The emission levels of some pollutants from the Athabasca oil sands may be higher than previous official estimates, according to researchers at the University of Toronto. The focus of the study, polycyclic aromatic hydrocarbons (PAHs), are listed as priority pollutants by the U.S. Environmental Protection Agency and known to exhibit carcinogenic and mutagenic properties.
“When dealing with chemicals that have such great potential to harm people and animals, it is absolutely vital that we truly understand how, and how much they are being released into the environment,” said Abha Parajulee, lead author of the paper.
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Previous models for studying the oil sand’s pollutants focused solely on direct atmospheric emissions stemming from the bitumen extraction process and have found PAH emissions to be within acceptable limits. The paper, published Monday in the Proceedings of the National Academy of Science, argues that indirect emissions, such as evaporation from tailings ponds or wind erosion of on-site petroleum coke, are a greater contributor and have been underappreciated by regulators. These indirect emissions models better predicted PAH levels found in samples from the Athabasca oil sands region.
The Athabasca oil sands, the largest oil reserve in Alberta, contains 4,800 square kilometers of surface minable bitumen deposits. The bitumen is extracted from up to 100 meters below the surface and is processed using hot water. The residual fluids, which contain these PAHs, in addition to bitumen, sand, clay, and dissolved metals are then incarcerated in on-site tailings ponds. Further residual material, known as petroleum coke, is generated after the bitumen is upgraded and often remains on-site as well. This petroleum coke also contains heavier PAHs not released prior to upgrading.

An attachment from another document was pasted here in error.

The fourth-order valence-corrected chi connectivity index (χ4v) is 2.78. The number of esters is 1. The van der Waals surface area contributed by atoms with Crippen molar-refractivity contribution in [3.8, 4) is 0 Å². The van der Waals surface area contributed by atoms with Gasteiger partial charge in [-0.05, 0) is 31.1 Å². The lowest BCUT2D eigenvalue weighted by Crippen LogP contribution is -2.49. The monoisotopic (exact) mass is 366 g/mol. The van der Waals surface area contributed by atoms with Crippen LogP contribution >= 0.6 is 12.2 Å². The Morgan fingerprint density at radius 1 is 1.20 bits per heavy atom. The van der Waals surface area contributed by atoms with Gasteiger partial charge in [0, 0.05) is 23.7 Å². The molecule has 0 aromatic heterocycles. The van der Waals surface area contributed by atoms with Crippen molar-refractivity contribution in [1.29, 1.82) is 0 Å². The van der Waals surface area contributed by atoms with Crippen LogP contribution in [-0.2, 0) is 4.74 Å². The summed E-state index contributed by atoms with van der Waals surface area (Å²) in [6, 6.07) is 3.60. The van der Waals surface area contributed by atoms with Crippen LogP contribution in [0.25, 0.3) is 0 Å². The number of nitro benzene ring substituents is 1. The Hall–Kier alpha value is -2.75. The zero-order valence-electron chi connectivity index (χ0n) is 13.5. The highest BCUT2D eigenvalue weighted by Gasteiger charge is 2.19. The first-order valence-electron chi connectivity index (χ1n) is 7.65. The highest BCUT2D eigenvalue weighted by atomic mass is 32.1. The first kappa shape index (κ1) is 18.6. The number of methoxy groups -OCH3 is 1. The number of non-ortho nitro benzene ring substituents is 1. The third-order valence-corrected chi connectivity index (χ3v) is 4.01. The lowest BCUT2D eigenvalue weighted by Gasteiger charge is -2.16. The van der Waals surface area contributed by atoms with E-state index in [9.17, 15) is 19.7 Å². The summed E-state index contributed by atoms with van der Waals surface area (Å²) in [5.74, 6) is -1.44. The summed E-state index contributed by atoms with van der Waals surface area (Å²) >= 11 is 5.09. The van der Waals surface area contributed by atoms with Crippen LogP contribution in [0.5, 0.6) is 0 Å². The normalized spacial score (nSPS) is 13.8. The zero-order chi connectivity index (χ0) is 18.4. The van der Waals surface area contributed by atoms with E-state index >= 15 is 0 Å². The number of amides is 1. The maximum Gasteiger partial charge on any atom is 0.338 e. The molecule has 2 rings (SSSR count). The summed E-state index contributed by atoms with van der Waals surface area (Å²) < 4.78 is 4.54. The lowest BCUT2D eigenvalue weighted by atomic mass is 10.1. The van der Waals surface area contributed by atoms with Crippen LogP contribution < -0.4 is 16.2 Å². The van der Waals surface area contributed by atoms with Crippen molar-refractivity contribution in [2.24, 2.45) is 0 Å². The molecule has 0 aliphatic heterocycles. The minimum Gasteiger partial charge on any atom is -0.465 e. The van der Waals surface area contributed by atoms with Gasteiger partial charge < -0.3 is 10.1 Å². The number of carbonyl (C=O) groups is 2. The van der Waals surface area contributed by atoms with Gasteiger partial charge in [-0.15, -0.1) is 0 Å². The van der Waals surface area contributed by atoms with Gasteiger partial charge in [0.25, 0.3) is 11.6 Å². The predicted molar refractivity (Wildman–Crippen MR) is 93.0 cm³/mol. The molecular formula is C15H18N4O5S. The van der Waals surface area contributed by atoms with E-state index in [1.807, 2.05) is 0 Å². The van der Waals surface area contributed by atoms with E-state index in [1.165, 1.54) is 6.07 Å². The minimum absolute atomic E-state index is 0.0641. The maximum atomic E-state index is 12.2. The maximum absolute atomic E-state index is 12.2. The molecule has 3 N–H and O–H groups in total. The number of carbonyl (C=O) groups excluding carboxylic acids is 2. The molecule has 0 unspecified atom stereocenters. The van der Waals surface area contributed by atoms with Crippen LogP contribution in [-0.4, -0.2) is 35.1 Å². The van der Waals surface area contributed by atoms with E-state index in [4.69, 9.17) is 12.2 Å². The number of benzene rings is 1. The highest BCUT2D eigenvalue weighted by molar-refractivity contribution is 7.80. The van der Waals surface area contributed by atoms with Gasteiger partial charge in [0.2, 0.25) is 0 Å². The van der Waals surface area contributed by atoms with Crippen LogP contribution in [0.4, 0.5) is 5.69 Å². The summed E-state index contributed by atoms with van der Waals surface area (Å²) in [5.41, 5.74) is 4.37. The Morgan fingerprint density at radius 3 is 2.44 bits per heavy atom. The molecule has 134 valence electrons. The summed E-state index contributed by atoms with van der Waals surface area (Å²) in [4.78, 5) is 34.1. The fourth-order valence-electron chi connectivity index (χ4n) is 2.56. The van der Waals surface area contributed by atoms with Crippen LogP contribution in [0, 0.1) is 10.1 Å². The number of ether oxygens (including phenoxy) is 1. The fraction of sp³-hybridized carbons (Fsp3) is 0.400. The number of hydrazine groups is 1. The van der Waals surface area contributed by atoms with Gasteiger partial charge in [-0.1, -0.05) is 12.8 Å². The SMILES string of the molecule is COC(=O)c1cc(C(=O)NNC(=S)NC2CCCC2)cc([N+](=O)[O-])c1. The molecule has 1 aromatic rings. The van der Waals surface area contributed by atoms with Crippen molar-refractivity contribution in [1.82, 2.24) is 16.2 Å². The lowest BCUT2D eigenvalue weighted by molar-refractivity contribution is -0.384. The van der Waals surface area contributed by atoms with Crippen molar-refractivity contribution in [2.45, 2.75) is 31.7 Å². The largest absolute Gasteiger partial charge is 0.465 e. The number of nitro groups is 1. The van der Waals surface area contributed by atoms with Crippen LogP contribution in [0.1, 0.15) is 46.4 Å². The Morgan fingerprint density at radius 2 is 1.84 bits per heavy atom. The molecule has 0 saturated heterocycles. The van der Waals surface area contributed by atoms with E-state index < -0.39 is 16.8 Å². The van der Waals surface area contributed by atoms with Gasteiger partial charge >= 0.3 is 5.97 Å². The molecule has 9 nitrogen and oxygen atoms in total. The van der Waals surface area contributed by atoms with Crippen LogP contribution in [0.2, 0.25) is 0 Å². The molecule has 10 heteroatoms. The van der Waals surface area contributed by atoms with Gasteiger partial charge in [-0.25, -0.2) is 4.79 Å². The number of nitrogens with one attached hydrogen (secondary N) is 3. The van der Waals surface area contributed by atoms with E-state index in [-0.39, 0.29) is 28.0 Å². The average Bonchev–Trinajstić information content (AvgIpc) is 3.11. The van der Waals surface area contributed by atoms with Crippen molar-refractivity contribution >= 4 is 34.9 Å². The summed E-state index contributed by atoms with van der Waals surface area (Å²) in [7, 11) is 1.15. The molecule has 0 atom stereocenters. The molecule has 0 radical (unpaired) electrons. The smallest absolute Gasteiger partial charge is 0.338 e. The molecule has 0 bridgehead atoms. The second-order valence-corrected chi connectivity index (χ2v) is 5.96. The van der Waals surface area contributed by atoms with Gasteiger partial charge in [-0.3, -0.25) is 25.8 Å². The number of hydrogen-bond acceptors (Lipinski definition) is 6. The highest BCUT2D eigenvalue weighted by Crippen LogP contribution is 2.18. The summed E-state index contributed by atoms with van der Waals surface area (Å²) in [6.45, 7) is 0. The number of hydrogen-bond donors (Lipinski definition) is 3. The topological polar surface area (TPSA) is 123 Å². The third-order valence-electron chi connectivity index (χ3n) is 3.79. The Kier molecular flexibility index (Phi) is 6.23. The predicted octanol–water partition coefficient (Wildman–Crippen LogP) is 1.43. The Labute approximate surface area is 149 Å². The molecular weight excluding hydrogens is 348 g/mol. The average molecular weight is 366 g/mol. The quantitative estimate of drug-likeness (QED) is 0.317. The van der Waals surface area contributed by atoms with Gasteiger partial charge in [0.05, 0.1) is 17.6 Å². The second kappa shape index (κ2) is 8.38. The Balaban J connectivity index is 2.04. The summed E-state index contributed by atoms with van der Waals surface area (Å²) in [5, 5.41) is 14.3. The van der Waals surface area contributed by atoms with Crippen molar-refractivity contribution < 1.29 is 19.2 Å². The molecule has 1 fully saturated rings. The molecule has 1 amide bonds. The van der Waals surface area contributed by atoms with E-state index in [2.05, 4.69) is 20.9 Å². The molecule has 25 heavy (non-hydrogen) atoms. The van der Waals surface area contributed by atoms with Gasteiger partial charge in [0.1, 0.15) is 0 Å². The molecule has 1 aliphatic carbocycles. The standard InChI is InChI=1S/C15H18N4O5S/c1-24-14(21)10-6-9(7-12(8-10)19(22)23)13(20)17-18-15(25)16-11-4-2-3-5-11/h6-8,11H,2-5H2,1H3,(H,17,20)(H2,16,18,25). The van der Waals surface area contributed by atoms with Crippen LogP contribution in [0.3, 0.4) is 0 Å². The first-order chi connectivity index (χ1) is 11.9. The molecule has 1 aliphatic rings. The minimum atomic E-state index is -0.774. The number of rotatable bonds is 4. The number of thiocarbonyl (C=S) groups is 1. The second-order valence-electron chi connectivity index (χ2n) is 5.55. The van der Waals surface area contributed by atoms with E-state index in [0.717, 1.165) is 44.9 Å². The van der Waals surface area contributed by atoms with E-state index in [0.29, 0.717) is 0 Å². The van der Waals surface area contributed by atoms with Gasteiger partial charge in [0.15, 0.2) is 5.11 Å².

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According to the study, “estimated EIA emissions were insufficient to explain contaminant levels measured in the environment.” In continues, stating that “EIA estimates zero emissions of all PAHs except naphthalene from tailings areas, plant fugitives, and mine faces, an unrealistic estimation considering the oil sands extraction and upgrading process.” The authors conclude, “These inconsistencies suggest major alteration is required in the methodology used to estimate PAH emissions from different sources in environmental impact assessments.” These alterations, if undertaken, will surely increase the costs associated with regulatory compliance. This is bad news for oil companies operating in the oil sands that are already facing falling prices and shrinking profit margins.
While oilsands development is still in Canada’s national interest, it is essential to understand and account for externalities like PAHs. If regulations change to incorporate this new information, companies operating in Canada’s oil sands are going to need to innovate or perish.
By. Rory Johnston